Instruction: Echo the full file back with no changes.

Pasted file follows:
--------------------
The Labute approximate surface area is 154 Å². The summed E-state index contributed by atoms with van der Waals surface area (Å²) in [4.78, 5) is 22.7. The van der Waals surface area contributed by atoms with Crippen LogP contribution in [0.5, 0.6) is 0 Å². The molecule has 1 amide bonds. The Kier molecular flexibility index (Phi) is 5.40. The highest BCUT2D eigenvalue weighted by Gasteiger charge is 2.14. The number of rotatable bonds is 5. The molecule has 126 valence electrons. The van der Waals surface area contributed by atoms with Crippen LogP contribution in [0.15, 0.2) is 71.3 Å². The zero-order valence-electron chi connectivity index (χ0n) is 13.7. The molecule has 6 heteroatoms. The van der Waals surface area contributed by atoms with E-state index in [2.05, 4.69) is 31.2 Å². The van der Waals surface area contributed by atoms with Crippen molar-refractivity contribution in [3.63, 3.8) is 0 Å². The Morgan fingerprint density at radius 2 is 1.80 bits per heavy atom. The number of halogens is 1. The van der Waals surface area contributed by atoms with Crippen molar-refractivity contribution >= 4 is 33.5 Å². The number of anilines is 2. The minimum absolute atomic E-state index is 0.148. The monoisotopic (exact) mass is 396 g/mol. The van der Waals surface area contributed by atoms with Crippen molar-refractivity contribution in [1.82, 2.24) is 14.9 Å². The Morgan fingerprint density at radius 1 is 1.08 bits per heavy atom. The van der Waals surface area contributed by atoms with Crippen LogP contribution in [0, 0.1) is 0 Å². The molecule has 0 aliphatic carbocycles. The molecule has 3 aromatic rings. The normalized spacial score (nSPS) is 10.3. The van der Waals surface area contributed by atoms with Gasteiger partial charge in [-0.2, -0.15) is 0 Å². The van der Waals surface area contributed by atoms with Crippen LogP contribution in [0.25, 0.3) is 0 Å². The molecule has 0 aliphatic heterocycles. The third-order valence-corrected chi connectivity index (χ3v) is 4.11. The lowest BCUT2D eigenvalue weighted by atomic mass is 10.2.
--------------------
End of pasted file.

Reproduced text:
The Labute approximate surface area is 154 Å². The summed E-state index contributed by atoms with van der Waals surface area (Å²) in [4.78, 5) is 22.7. The van der Waals surface area contributed by atoms with Crippen LogP contribution in [0.5, 0.6) is 0 Å². The molecule has 1 amide bonds. The Kier molecular flexibility index (Phi) is 5.40. The highest BCUT2D eigenvalue weighted by Gasteiger charge is 2.14. The number of rotatable bonds is 5. The molecule has 126 valence electrons. The van der Waals surface area contributed by atoms with Crippen LogP contribution in [0.15, 0.2) is 71.3 Å². The zero-order valence-electron chi connectivity index (χ0n) is 13.7. The molecule has 6 heteroatoms. The van der Waals surface area contributed by atoms with E-state index in [2.05, 4.69) is 31.2 Å². The van der Waals surface area contributed by atoms with Crippen molar-refractivity contribution in [3.63, 3.8) is 0 Å². The Morgan fingerprint density at radius 2 is 1.80 bits per heavy atom. The number of halogens is 1. The van der Waals surface area contributed by atoms with Crippen molar-refractivity contribution >= 4 is 33.5 Å². The number of anilines is 2. The minimum absolute atomic E-state index is 0.148. The monoisotopic (exact) mass is 396 g/mol. The van der Waals surface area contributed by atoms with Crippen molar-refractivity contribution in [1.82, 2.24) is 14.9 Å². The Morgan fingerprint density at radius 1 is 1.08 bits per heavy atom. The van der Waals surface area contributed by atoms with Crippen LogP contribution in [0, 0.1) is 0 Å². The molecule has 0 aliphatic carbocycles. The molecule has 3 aromatic rings. The normalized spacial score (nSPS) is 10.3. The van der Waals surface area contributed by atoms with Gasteiger partial charge in [-0.2, -0.15) is 0 Å². The van der Waals surface area contributed by atoms with Crippen LogP contribution in [0.25, 0.3) is 0 Å². The molecule has 0 aliphatic heterocycles. The third-order valence-corrected chi connectivity index (χ3v) is 4.11. The lowest BCUT2D eigenvalue weighted by atomic mass is 10.2.